The Trustee’s breach of contract claim, if severed and tried separately, might be adjudicated more quickly in New York; the Trustee’s other claims are more complex and fact intensive. However, as described in greater detail below, the questions of fact central to the Trustee’s breach of contract claim will likely overlap with the questions of fact central to the Trustee’s aiding and abetting claim. As a result, severance and transfer may not lead to quicker adjudication of the breach of contract claim. On balance, therefore, the Jumara public interest factors, at most, weigh marginally in favor of transfer.
Finally, the Court believes that the questions of fact central to the Trustee’s claim for breach of contract so substantially overlap with the questions of fact central to the Trustee’s claim for aiding and abetting breaches of fiduciary duty that severance and transfer of the breach of contract claim would be extremely wasteful of judicial resources. The primary questions in the Trustee’s breach of contract claim will not be ones of contractual interpretation, but of whether RBC’s actions, between its retention in 2011 and LMI’s bankruptcy declaration on August 16, 2013, actually fulfilled RBC’s contractual obligation to assist LMI in finding and completing a “Sale Transaction” favorable to LMI.  The Engagement Letter lists six services that RBC was obligated to provide to LMI: (a) formulation of a strategy for consummating a Transaction, (b) customary assistance in preparation of marketing materials, (c) approaching parties approved by LMI, (d) assisting LMI in evaluating proposals, (e) formulation of negotiation strategy and participation in negotiations and (f) presentation of analyses of potential transaction to the Board Members.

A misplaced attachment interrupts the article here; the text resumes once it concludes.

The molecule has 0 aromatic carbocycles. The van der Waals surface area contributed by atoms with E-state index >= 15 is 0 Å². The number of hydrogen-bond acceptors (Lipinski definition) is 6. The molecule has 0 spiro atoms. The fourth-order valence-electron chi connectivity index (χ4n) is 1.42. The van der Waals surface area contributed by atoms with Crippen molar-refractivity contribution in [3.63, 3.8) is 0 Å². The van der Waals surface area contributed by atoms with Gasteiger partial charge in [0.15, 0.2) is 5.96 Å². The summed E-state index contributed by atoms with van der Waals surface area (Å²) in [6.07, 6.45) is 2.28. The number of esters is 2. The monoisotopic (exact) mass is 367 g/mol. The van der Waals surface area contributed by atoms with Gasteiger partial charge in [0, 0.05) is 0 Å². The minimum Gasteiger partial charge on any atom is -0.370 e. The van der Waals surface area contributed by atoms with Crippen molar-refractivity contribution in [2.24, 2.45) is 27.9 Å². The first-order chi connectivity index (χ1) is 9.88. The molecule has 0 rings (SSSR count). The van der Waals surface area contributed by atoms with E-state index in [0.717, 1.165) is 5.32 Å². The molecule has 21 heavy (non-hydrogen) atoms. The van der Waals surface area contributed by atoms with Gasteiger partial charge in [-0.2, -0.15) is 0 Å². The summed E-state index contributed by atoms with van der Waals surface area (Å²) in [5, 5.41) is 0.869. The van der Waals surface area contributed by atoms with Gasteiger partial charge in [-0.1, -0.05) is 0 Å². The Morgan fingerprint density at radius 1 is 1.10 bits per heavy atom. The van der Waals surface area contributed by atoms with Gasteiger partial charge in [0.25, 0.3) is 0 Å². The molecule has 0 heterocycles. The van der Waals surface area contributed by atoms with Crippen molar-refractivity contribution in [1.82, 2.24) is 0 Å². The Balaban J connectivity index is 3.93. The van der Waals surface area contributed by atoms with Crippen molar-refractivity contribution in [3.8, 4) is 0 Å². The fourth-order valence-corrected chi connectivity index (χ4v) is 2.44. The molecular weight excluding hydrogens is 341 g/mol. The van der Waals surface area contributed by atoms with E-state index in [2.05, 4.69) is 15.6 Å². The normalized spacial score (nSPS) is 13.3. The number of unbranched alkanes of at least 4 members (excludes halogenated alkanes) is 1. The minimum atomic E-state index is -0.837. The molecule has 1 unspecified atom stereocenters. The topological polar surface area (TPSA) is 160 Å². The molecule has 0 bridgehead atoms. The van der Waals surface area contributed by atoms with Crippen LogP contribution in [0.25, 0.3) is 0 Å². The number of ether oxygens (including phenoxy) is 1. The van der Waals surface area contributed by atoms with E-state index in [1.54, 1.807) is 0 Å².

Evidence tending to prove that RBC aided and abetted breaches of fiduciary duty by LMI and its Board Members would also tend to prove that RBC breached one of these contractual duties. If, as the Trustee alleges, Clairvest pursued only “Sale Transactions” that would serve its interest and RBC assisted Clairvest in the creation and implementation of such a strategy, that fact would tend to prove both of the Trustee’s claims. If, as the Trustee alleges, RBC presented analyses of potential transactions to Clairvest and its agents, but never to LMI’s Board, that fact would tend to prove both of the Trustee’s claims. If, as the Trustee alleges, RBC approached parties approved by Clairvest, without seeking approval from LMI, that fact would tend to prove both of the Trustee’s claims. The Court could offer numerous examples, but the point is clear— discovery, evidentiary development and witness testimony in the SDNY proceeding would be substantially duplicative of the adversary proceeding here.